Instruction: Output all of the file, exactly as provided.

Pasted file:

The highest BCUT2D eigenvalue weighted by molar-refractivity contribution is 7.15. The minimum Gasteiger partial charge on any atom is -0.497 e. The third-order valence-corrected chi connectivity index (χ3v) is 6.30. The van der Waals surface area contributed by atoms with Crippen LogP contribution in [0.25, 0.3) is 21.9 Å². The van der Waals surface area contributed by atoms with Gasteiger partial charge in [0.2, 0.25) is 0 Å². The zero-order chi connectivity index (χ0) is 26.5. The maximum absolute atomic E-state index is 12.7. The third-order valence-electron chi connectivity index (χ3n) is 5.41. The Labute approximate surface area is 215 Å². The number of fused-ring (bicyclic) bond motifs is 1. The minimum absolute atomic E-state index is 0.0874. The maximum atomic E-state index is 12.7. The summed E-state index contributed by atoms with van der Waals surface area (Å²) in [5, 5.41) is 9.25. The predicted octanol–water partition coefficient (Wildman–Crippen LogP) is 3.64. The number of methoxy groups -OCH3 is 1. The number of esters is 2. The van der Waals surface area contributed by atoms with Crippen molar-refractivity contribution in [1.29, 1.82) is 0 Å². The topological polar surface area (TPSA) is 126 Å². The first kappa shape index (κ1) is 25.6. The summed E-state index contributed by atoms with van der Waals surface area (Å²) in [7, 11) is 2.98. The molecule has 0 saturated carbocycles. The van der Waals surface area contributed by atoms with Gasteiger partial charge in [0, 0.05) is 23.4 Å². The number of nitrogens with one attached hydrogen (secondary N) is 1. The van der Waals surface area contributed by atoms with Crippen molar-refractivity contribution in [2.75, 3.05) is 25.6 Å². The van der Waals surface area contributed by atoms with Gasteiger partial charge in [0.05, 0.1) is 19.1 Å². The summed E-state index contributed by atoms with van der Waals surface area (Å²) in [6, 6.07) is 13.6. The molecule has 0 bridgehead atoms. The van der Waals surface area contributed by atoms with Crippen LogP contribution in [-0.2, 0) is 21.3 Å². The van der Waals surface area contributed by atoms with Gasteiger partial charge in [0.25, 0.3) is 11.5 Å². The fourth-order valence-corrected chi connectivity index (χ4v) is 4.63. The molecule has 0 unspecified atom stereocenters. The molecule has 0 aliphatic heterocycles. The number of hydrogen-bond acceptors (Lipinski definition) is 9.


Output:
The highest BCUT2D eigenvalue weighted by molar-refractivity contribution is 7.15. The minimum Gasteiger partial charge on any atom is -0.497 e. The third-order valence-corrected chi connectivity index (χ3v) is 6.30. The van der Waals surface area contributed by atoms with Crippen LogP contribution in [0.25, 0.3) is 21.9 Å². The van der Waals surface area contributed by atoms with Gasteiger partial charge in [0.2, 0.25) is 0 Å². The zero-order chi connectivity index (χ0) is 26.5. The maximum absolute atomic E-state index is 12.7. The third-order valence-electron chi connectivity index (χ3n) is 5.41. The Labute approximate surface area is 215 Å². The number of fused-ring (bicyclic) bond motifs is 1. The minimum absolute atomic E-state index is 0.0874. The maximum atomic E-state index is 12.7. The summed E-state index contributed by atoms with van der Waals surface area (Å²) in [5, 5.41) is 9.25. The predicted octanol–water partition coefficient (Wildman–Crippen LogP) is 3.64. The number of methoxy groups -OCH3 is 1. The number of esters is 2. The van der Waals surface area contributed by atoms with Crippen molar-refractivity contribution in [1.29, 1.82) is 0 Å². The topological polar surface area (TPSA) is 126 Å². The first kappa shape index (κ1) is 25.6. The summed E-state index contributed by atoms with van der Waals surface area (Å²) in [7, 11) is 2.98. The molecule has 0 saturated carbocycles. The van der Waals surface area contributed by atoms with Gasteiger partial charge in [0, 0.05) is 23.4 Å². The number of nitrogens with one attached hydrogen (secondary N) is 1. The van der Waals surface area contributed by atoms with Crippen molar-refractivity contribution in [2.75, 3.05) is 25.6 Å². The van der Waals surface area contributed by atoms with Gasteiger partial charge in [0.05, 0.1) is 19.1 Å². The summed E-state index contributed by atoms with van der Waals surface area (Å²) in [6, 6.07) is 13.6. The molecule has 0 bridgehead atoms. The van der Waals surface area contributed by atoms with Crippen LogP contribution in [-0.2, 0) is 21.3 Å². The van der Waals surface area contributed by atoms with Gasteiger partial charge in [0.25, 0.3) is 11.5 Å². The fourth-order valence-corrected chi connectivity index (χ4v) is 4.63. The molecule has 0 unspecified atom stereocenters. The molecule has 0 aliphatic heterocycles. The number of hydrogen-bond acceptors (Lipinski definition) is 9.